With a Little Help From Ryan Adams and Elton John, High School Rockers Starcrawler Are Here to Prove Metal Isn’t Dead

The young Los Angeles rock band, fronted by photographer Autumn de Wilde’s daughter Arrow, is ready to break out, armed with a cosign from Elton John and a forthcoming album produced by Ryan Adams.

Photo by Myles Pettengill.

A year to the day after Starcrawler played its first-ever show, as part of multi-band lineup at The Echo in Los Angeles, the four-piece band stepped onto the same stage as the headliners—their first-ever top-billed gig.

That was February 26. The next day, the band’s frontwoman Arrow de Wilde and guitarist Henri Cash trudged back into school, still exhausted from the previous night, to resume their studies.

“People came, man,” Cash said on the phone from Los Angeles. “We got more money,” de Wilde added. She, Cash, and drummer Austin Smith burst into laughter. The band has forged its reputation on the stage of The Echo—the venue is also the setting for the video for Starcrawler’s debut single “Ants,” which premiered on Thursday.

In the video, de Wilde sidles onto the stage, her arms bound by a straightjacket, and wails into the microphone: “I got ants when I don’t, I got ants when I won’t, I got ants on my chair, they bite like a bear.” And though it’s just getting an official release, the band has been playing “Ants” practically since its inception—it was the first song they wrote, days after they formed and before they even had a name, and it was the first song Elton John played on “Rocket Hour,” his Beats 1 show, one late November evening.

Photo by Myles Pettengill.

Photo by Myles Pettengill.

“We like to pretend like it’s a metaphor for standing out, but it’s kind of just about ants,” de Wilde said, laughing. Inspired by an ant infestation at Cash’s home—so severe that, when he arrived at school one day, a teacher sprayed him with Raid—it clocks in at just under two minutes, a jolt of electricity that channels the energy of late ’70s hair metal with a grotesque edge. On stage in the video, de Wilde tears at her clothes, frequently consisting of medical uniforms—hospital gowns, the aforementioned straightjacket—and bedazzled underwear. Her mouth is bloody, her chest smeared with red. “I was tired of being boring,” she told me of her stage look. “I don’t know if I was ever boring.”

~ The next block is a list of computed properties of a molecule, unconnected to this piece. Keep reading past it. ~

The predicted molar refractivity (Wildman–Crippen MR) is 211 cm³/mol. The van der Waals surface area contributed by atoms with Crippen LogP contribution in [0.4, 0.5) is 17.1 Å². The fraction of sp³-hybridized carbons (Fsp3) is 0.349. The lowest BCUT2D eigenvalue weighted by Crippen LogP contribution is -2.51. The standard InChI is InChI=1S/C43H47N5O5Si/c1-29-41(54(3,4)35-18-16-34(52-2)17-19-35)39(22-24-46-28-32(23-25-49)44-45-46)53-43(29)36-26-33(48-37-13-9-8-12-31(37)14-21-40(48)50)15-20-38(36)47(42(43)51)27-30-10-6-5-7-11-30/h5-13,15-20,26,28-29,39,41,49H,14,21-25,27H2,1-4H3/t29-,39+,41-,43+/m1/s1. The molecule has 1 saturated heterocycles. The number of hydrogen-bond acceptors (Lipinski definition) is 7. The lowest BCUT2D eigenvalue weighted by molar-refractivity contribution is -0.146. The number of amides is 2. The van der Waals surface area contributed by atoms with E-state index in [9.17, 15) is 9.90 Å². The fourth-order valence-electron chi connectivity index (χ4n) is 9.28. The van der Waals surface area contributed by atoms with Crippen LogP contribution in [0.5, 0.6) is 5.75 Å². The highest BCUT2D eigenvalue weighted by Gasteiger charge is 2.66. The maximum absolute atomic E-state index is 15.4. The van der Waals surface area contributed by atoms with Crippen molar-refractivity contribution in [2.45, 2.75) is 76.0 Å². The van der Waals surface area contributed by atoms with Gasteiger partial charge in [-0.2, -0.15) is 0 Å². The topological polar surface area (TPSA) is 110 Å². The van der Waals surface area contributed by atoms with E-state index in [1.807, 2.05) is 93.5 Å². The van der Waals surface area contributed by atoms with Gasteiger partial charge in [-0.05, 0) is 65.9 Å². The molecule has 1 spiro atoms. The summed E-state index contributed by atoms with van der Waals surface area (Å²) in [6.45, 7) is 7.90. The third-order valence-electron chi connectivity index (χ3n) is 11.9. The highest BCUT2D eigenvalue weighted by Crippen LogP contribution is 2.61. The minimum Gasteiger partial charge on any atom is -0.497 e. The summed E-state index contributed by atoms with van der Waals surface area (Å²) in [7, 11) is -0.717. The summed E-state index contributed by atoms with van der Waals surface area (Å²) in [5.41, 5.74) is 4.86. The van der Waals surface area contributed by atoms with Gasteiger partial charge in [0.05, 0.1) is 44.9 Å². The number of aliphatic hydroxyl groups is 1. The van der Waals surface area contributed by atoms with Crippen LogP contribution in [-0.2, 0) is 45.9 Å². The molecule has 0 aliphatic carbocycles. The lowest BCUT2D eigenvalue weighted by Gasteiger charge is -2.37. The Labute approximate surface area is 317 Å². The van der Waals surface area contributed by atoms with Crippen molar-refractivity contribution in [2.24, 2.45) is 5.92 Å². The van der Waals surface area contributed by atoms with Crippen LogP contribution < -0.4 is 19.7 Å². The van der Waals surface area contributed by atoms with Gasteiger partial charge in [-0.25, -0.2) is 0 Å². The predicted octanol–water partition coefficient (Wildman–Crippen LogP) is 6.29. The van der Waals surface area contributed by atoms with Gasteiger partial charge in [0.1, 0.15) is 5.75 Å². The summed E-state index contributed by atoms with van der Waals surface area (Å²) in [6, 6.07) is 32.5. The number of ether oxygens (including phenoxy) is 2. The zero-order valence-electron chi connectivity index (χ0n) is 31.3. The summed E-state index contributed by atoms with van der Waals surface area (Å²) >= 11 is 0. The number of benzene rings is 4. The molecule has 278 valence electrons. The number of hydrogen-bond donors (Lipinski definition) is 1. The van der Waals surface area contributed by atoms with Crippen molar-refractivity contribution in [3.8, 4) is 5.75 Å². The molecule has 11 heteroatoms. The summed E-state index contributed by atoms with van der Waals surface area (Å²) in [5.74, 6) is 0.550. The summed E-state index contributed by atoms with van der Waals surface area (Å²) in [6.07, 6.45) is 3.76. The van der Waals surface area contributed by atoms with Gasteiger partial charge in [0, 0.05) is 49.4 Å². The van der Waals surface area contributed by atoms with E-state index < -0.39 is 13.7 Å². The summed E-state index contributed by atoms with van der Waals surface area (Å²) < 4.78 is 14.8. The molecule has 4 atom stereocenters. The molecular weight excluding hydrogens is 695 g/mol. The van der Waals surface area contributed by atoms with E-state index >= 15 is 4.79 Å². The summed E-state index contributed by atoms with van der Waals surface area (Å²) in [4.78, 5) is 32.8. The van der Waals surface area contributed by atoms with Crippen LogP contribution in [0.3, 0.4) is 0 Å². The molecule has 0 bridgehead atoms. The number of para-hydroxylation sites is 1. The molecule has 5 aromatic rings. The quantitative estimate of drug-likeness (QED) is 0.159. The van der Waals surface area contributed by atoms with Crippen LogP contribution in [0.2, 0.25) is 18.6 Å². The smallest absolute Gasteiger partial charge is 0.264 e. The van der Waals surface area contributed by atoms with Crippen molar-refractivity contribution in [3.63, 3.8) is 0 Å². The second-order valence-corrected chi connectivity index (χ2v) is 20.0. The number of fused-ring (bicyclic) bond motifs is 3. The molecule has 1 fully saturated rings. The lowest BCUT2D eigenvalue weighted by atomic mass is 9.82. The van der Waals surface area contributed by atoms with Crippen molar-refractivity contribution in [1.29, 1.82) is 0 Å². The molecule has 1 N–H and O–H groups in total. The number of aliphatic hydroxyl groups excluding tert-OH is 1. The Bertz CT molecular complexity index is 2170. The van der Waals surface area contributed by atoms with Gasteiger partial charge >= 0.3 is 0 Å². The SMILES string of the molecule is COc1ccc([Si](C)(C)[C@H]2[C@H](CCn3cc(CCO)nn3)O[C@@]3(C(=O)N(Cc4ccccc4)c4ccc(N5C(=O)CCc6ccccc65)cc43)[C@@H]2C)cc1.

The band formed as an amalgam of each of its members’ influences in summer 2015. De Wilde, who is the daughter of the photographer Autumn de Wilde, a documentarian of musicians and designers like Elliott Smith and the Mulleavy sisters of Rodarte, and drummer Aaron Sperske, formerly of Ariel Pink’s Haunted Graffiti, was raised on classics like the Beatles and Cat Stevens, and “whatever band my mom was shooting at the time,” she said. “My first memory of music would probably be my dad playing drums with me on his lap when I was a little toddler,” she said. She discovered Ozzy Osbourne and Black Sabbath in middle school—and became obsessed. Cash grew up hearing bluesmen like Muddy Waters and Professor Longhair before turning to AC/DC and the Ramones.

Photo by Myles Pettengill.

“Our influences on how we play are very different,” Smith said. “But they’re close enough that when we come together, it meshes well.” He and de Wilde had started playing together before the genesis of Starcrawler, but they needed a guitarist and bassist. “At school one day, I saw Henri and said, ‘You look cool, do you play guitar?’ because he was carrying a tuba case,” de Wilde recalled. “He was kind of weirded out, I think.” She knew bassist Tim Franco and signed him up shortly after; they devised the name just before they played their first show because they needed something—anything—to put on the posters.

Late last year, the band entered the studio with Ryan Adams, a friend of de Wilde’s mother, to lay down their debut record on analogue tapes. Though its release date is still tentative, later this month Starcrawler will set out on the road, playing a handful of dates in the U.K. before returning to California. Then, in June, de Wilde will graduate high school. (Franco and Smith have already graduated; Cash will follow a year behind de Wilde.)

And as for the record?

“It’s going to reassure people that rock and roll is still alive,” Cash said.

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